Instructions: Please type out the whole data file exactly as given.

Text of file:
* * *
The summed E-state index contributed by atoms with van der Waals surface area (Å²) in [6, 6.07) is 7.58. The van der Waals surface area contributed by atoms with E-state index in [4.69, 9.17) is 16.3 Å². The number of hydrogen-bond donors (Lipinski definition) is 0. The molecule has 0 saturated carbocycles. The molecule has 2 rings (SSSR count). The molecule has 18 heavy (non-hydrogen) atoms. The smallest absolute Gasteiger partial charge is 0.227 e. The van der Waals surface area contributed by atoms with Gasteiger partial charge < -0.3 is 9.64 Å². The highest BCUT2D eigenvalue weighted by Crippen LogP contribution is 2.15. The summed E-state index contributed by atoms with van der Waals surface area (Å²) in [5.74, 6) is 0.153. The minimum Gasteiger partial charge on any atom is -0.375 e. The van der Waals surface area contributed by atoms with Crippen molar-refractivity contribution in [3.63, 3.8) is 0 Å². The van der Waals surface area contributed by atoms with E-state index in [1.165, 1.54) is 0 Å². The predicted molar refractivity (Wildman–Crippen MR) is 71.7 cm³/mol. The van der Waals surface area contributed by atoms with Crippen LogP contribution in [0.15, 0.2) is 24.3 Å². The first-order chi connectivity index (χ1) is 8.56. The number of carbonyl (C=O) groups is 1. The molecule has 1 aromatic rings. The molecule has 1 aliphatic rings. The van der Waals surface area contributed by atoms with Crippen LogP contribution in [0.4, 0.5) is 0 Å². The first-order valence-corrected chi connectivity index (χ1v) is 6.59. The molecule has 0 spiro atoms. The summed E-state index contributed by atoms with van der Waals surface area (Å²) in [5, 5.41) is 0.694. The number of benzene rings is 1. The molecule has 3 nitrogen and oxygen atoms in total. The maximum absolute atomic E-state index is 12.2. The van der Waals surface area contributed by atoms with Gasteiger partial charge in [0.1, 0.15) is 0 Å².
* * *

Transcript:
The summed E-state index contributed by atoms with van der Waals surface area (Å²) in [6, 6.07) is 7.58. The van der Waals surface area contributed by atoms with E-state index in [4.69, 9.17) is 16.3 Å². The number of hydrogen-bond donors (Lipinski definition) is 0. The molecule has 0 saturated carbocycles. The molecule has 2 rings (SSSR count). The molecule has 18 heavy (non-hydrogen) atoms. The smallest absolute Gasteiger partial charge is 0.227 e. The van der Waals surface area contributed by atoms with Gasteiger partial charge < -0.3 is 9.64 Å². The highest BCUT2D eigenvalue weighted by Crippen LogP contribution is 2.15. The summed E-state index contributed by atoms with van der Waals surface area (Å²) in [5.74, 6) is 0.153. The minimum Gasteiger partial charge on any atom is -0.375 e. The van der Waals surface area contributed by atoms with Crippen molar-refractivity contribution in [3.63, 3.8) is 0 Å². The van der Waals surface area contributed by atoms with E-state index in [1.165, 1.54) is 0 Å². The predicted molar refractivity (Wildman–Crippen MR) is 71.7 cm³/mol. The van der Waals surface area contributed by atoms with Crippen LogP contribution in [0.15, 0.2) is 24.3 Å². The first-order chi connectivity index (χ1) is 8.56. The number of carbonyl (C=O) groups is 1. The molecule has 1 aromatic rings. The molecule has 1 aliphatic rings. The van der Waals surface area contributed by atoms with Crippen LogP contribution in [0.4, 0.5) is 0 Å². The first-order valence-corrected chi connectivity index (χ1v) is 6.59. The molecule has 0 spiro atoms. The summed E-state index contributed by atoms with van der Waals surface area (Å²) in [5, 5.41) is 0.694. The number of benzene rings is 1. The molecule has 3 nitrogen and oxygen atoms in total. The maximum absolute atomic E-state index is 12.2. The van der Waals surface area contributed by atoms with Gasteiger partial charge in [0.1, 0.15) is 0 Å².